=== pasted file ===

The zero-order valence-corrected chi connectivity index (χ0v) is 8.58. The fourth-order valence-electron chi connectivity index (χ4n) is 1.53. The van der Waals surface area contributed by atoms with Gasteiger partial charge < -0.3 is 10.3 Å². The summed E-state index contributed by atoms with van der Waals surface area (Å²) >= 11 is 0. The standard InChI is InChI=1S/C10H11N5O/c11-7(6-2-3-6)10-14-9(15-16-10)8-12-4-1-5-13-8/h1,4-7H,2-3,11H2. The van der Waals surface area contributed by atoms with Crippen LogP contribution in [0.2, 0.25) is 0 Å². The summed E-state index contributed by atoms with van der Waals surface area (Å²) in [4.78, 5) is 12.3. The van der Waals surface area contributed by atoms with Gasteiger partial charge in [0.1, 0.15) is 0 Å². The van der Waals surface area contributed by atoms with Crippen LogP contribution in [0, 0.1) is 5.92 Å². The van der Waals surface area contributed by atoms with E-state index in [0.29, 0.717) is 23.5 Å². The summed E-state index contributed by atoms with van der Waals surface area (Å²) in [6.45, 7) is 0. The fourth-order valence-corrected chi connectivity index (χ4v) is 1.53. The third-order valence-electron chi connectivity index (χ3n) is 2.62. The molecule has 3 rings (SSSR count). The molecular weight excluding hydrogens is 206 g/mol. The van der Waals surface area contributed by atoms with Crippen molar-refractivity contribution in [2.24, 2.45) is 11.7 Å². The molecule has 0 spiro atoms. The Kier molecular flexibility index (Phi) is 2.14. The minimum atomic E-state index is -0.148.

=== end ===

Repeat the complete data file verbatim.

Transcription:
The zero-order valence-corrected chi connectivity index (χ0v) is 8.58. The fourth-order valence-electron chi connectivity index (χ4n) is 1.53. The van der Waals surface area contributed by atoms with Gasteiger partial charge < -0.3 is 10.3 Å². The summed E-state index contributed by atoms with van der Waals surface area (Å²) >= 11 is 0. The standard InChI is InChI=1S/C10H11N5O/c11-7(6-2-3-6)10-14-9(15-16-10)8-12-4-1-5-13-8/h1,4-7H,2-3,11H2. The van der Waals surface area contributed by atoms with Crippen LogP contribution in [0.2, 0.25) is 0 Å². The summed E-state index contributed by atoms with van der Waals surface area (Å²) in [4.78, 5) is 12.3. The van der Waals surface area contributed by atoms with Gasteiger partial charge in [0.1, 0.15) is 0 Å². The van der Waals surface area contributed by atoms with Crippen LogP contribution in [0, 0.1) is 5.92 Å². The van der Waals surface area contributed by atoms with E-state index in [0.29, 0.717) is 23.5 Å². The summed E-state index contributed by atoms with van der Waals surface area (Å²) in [6.45, 7) is 0. The fourth-order valence-corrected chi connectivity index (χ4v) is 1.53. The third-order valence-electron chi connectivity index (χ3n) is 2.62. The molecule has 3 rings (SSSR count). The molecular weight excluding hydrogens is 206 g/mol. The van der Waals surface area contributed by atoms with Crippen molar-refractivity contribution in [2.24, 2.45) is 11.7 Å². The molecule has 0 spiro atoms. The Kier molecular flexibility index (Phi) is 2.14. The minimum atomic E-state index is -0.148.